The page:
Brevetti in America: nuove proposte al Congresso
Sembra che anche in America ci sia aria di riforma sui brevetti e ci sono proposte di legge in atto…
Thursday, Congressman Lamar Smith introduced the Patent Reform Act of 2005 to the floor of the House.
The bill modifies how patent owners are identified, how patents are awarded, disclosed, disputed and what damages patent holders are entitled to from infringement.
In effetti e’ uno dei piu’ grossi cambiamenti dal 1952 riguardo alla legge sui brevetti, e come sempre anche questo divide le opinioni.
Smith says that the proposed changes would eliminate “legal gamesmanship” that disrupts the operations of high-tech companies and that the changes will improve the overall quality of patents.
Smith also believes that an upsurge in innovation will come as a result; although, critics of the bill say that it will have a negative impact on technology start-ups and favor big business.
Il dibattito sui reali effetti di queste modifiche e’ molto acceso, e occorre sapere anche che Microsoft e’ una delle sostenitrici del cambiamento nei brevetti…
Non sono un esperto di brevetti all’americana, ma un punto tra i cambiamenti proposti salta subito all’occhio:
If enacted, the Patent Reform Act of 2005 would:
Provide that the right to a patent will be awarded to the first inventor to file for a patent who provides an adequate disclosure for a claimed invention;
Simplify the process by which an applicant takes an oath governing the particulars of an invention and the identity of the rightful inventor;
Delete the “best mode” requirement from §112 of the Patent Act, which lists certain “specifications” that an inventor must set forth in an application;
Codify the law related to inequitable conduct in connection with patent proceedings before the PTO;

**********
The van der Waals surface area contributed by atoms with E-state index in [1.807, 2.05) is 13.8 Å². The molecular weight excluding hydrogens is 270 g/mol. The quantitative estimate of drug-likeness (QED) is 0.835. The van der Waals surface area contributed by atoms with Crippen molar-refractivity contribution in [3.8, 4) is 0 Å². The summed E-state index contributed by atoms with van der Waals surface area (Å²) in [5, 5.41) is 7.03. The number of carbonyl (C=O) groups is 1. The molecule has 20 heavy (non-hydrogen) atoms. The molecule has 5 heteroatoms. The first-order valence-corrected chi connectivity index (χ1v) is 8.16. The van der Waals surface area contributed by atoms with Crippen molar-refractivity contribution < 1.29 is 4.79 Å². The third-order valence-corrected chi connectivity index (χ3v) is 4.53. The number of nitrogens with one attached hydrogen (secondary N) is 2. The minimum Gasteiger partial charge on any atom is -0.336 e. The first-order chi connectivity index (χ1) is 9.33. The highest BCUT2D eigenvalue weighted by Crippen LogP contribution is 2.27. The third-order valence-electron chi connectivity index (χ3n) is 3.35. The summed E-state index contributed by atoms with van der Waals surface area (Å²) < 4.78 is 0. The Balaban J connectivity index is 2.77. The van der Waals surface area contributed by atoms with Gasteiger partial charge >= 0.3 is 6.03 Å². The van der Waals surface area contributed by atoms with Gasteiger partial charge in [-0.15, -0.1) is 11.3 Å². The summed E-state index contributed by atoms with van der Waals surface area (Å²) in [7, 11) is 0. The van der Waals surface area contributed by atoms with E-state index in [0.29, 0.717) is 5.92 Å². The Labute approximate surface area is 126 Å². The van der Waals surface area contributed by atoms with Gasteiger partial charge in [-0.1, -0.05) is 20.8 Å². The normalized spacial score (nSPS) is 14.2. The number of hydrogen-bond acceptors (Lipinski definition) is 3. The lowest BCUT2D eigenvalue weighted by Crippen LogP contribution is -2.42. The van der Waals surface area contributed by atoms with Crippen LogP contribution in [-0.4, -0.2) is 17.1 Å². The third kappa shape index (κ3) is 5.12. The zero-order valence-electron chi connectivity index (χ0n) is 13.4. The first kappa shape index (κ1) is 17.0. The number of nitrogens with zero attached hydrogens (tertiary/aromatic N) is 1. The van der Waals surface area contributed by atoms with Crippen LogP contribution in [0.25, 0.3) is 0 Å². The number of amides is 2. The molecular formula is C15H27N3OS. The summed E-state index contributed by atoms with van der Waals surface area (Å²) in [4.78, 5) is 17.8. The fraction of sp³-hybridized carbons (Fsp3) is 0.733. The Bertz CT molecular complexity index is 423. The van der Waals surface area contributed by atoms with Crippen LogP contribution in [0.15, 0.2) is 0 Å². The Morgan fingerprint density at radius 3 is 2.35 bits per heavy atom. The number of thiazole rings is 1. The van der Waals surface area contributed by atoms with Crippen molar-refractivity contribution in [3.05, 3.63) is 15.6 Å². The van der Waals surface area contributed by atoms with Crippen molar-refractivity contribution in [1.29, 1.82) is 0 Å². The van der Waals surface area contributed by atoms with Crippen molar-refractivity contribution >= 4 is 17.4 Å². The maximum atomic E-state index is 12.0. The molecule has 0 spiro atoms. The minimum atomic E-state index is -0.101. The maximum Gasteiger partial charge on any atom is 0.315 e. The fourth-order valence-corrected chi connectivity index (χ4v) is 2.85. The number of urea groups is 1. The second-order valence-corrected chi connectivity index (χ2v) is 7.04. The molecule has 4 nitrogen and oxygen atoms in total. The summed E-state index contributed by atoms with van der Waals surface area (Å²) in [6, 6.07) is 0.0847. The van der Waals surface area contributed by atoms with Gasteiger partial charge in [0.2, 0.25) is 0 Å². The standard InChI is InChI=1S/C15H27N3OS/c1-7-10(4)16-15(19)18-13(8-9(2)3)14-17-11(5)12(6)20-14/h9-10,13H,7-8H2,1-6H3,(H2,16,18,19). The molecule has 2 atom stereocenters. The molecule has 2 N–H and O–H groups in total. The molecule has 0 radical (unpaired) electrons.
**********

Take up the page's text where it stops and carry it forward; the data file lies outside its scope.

Clarify the rights of an inventor to damages for patent infringement;
Authorize courts with jurisdiction over patent cases to grant injunctions in accordance with the principles of equity to prevent the violation of patent rights;
Authorize the PTO to limit by regulation the circumstances in which patent applicants may file a continuation and still be entitled to priority date of the parent application;
Expand the 18 month publication feature to all applications;
Create a new post−grant opposition system;
Allow third-party submission of prior art within six months after the date of publication of the patent application.
Sembra che attualmente la legislazione americana non obbligasse le aziende che prendono brevetti a comunicare pubblicamente di aver brevettato tale invenzione, mentre adesso entro 18 mesi dall’accettazione del brevetto dovrebbero farlo… a quanto ho capito…
“Under current law, savvy start-up companies can keep their technology secret in the Patent Office for several years.
These few years of secrecy – during which the companies can keep their technology away from their competitors while, at the same time, pursing patent protection and readying their product for market – can be crucial for business success.
Perhaps the current proposal will have the same fate as a similar proposal which Congress considered – and defeated – a few years ago,” said Krebs.